Does a bank have to follow legal orders by a court?

UPDATED: Oct 13, 2011

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Does a bank have to follow legal orders by a court?

My bank account was held by a creditor. I filed a motion to have the bank account released and the motion was granted. However, the bank has not released the account. It has been over two weeks and when I talked to the bank’s legal department, they told me that they had to talk with the plaintiff to see if they object. The motion was granted so I am not sure why they are consulting with the plaintiff. Can they do this?

Asked on October 13, 2011 under Bankruptcy Law, Maryland


FreeAdvice Contributing Attorney / FreeAdvice Contributing Attorney

Answered 11 years ago | Contributor

If the court issues a valid court order requiring the bank account that was levied upon that you own to be released, the bank is required to release the account to you within the time period specifically stated by the court order.

If the bank through its representatives does not obey the court order within the time frame specificed by the order, the court through a noticed motion (order to show cause re contempt) could find the bank and its representatives in contempt of an order and impose monetary santions against the bank or even jail time as to its representatives.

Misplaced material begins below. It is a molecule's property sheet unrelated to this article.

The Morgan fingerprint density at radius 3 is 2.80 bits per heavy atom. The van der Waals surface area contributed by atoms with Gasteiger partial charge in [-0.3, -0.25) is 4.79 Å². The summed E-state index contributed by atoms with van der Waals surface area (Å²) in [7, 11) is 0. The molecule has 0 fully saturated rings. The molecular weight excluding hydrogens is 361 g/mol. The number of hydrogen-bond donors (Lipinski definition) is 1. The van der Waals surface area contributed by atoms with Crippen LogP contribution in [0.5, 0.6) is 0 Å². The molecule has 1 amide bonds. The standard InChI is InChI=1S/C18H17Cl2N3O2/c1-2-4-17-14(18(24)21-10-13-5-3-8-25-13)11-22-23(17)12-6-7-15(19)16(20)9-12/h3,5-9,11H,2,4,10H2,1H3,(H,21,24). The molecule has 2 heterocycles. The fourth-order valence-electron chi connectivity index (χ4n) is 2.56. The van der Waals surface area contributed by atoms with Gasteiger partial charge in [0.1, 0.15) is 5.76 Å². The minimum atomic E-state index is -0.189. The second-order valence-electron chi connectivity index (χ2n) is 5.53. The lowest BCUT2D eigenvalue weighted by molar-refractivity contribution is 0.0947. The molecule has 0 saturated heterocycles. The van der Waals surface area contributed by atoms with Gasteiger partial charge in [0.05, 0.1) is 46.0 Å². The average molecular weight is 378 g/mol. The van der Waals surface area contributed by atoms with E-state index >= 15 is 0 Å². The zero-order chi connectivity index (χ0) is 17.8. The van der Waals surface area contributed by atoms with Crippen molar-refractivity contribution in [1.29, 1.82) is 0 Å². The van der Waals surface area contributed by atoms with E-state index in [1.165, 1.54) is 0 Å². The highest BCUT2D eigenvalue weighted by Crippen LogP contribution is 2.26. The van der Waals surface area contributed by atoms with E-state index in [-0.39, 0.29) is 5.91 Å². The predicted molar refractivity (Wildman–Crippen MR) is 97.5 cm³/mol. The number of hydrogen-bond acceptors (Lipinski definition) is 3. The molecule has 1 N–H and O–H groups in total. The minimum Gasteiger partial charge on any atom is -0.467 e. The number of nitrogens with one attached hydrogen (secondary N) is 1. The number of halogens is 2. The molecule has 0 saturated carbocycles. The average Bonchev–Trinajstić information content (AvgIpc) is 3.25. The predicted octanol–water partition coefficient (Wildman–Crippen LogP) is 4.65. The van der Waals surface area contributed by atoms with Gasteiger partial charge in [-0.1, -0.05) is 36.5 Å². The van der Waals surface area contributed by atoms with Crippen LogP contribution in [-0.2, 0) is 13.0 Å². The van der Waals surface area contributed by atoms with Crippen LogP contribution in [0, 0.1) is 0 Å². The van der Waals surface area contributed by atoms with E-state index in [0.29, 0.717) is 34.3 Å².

I would write the bank a letter setting a time period to obey the valid court order or be subject to a petition to find it in contempt.

Good luck.

IMPORTANT NOTICE: The Answer(s) provided above are for general information only. The attorney providing the answer was not serving as the attorney for the person submitting the question or in any attorney-client relationship with such person. Laws may vary from state to state, and sometimes change. Tiny variations in the facts, or a fact not set forth in a question, often can change a legal outcome or an attorney's conclusion. Although has verified the attorney was admitted to practice law in at least one jurisdiction, he or she may not be authorized to practice law in the jurisdiction referred to in the question, nor is he or she necessarily experienced in the area of the law involved. Unlike the information in the Answer(s) above, upon which you should NOT rely, for personal advice you can rely upon we suggest you retain an attorney to represent you.

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